I resigned from a church committee on which I was serving as the chair a few years ago.
My resignation was prompted by my lack of passion for the committee’s assigned work and a feeling that it had outlived its usefulness.
I was both surprised and appreciative when a member of the committee on committees called and asked me the reason for my resignation and any comments she might share with her committee.
I explained my reasons and she expressed her thanks for my candor. Of course, the committee still exists and I was simply replaced.
The point of my sharing this incident is that it illustrates how difficult it is to kill a committee even when it has outlived its usefulness.
In an effort to share leadership, Baptist churches in the 20th century learned how to do committees well.
Most committees had specific responsibilities and helped to involve larger numbers of church members in the functions of the church.
The question we must face today is, “Will the committee structure survive in the 21st century?” My opinion is that it will not.
One reason for this is the difficulty in finding young or median adults who are willing to make a three-year commitment to serve.
Most congregations will not enlist and nurture a new generation of church leaders by putting them on committees, especially if most of those assignments do not provide any sense of fulfillment.
There is certainly a place for specific leadership groups that serve for an extended period of time to further the work of the church.
For example, some churches have adopted three standing committees that deal with the major functions of church life in the 21st century: personnel, property and finances.
The personnel committee is involved in the hiring, support and evaluation of paid staff. In the event of staff dysfunction or failure, they address the issue on behalf of the congregation.
The finances committee makes sure that a budget is developed, financial gifts are handled appropriately, and the bills are paid.
The property committee cares for the daily operations and maintenance of church facilities.
All of these are usually policy-making groups with some hands-on activity.
In many churches, teams have taken the place of committees. Teams are responsible for planning worship, designing and leading Christian formation processes, and guiding mission and ministry activities.
Teams have fluid membership and assignments so that they can move quickly to meet changing needs and opportunities. Team members may serve for either short or extended periods of time.
A team structure is a great way to engage younger adults in the work of the church.
In addition to providing flexibility in the time commitment, it also makes it possible for new people to join the team without having to go through the process of being selected by a nominating committee and elected by the church.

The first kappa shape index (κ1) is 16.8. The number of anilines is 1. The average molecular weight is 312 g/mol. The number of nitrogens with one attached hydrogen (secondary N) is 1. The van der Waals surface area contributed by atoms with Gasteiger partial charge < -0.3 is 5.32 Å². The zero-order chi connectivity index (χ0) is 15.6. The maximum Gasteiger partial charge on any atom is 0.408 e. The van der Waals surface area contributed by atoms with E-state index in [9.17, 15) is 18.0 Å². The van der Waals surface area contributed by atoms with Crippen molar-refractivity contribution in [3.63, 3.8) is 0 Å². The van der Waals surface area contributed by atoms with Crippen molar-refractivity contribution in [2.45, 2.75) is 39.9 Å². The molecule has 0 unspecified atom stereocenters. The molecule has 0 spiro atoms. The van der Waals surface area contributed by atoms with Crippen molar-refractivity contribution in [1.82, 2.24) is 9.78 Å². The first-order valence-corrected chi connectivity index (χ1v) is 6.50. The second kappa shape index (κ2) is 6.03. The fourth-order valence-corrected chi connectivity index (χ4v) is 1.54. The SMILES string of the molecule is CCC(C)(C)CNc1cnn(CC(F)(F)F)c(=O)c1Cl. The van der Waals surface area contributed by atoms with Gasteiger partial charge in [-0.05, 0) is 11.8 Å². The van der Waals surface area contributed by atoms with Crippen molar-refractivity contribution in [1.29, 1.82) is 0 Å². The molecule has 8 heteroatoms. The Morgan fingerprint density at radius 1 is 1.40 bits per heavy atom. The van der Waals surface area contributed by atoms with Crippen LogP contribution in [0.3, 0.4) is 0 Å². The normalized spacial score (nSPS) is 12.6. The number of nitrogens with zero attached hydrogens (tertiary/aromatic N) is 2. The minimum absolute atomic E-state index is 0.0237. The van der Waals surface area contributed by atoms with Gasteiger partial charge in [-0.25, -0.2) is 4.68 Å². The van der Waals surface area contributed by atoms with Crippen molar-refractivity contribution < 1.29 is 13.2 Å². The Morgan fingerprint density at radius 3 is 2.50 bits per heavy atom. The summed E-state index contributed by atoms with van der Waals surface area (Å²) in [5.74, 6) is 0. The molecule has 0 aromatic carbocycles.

Additional people can be added to teams when specific gifts or skills are needed.
Young adults especially like to work together in teams to accomplish tasks. In this way, they develop new relationships, making new friends while doing something worthwhile.
The team structure also recognizes a sense of voluntary association, which builds community.
Members are part of the team because they have been invited to join, have made the decision to come on board and continue to participate because they are making a contribution.
If we want young and median adults to become part of the operational committees or leadership teams of the church, we must be willing to answer several questions for them.
First, how does this further our mission? Does the work of the group help the church to accomplish what it understands that God has called it to do?
Second, how does this help others? Does this activity nurture those within our fellowship in a meaningful way? Does this extend our outreach into the community or world?
Third, will the time people spend on the team or committee produce measurable results? Does this really make any difference or are people just wasting their time?
We can no longer expect people just to “fill the slots” so that our church’s organizational chart will be complete.
We must enlist them in meaningful work that will give them the opportunities to use their gifts, skills and passions while making a difference in the world.
Ircel Harrison is coaching coordinator for Pinnacle Leadership Associates and is associate professor of ministry praxis at Central Baptist Theological Seminary. He blogs at Barnabas File, where a version of this article first appeared. You can follow him on Twitter @ircel.
Ircel Harrison is coaching coordinator for Pinnacle Leadership Associates and is supplemental associate professor of missional theology at Central Baptist Theological Seminary.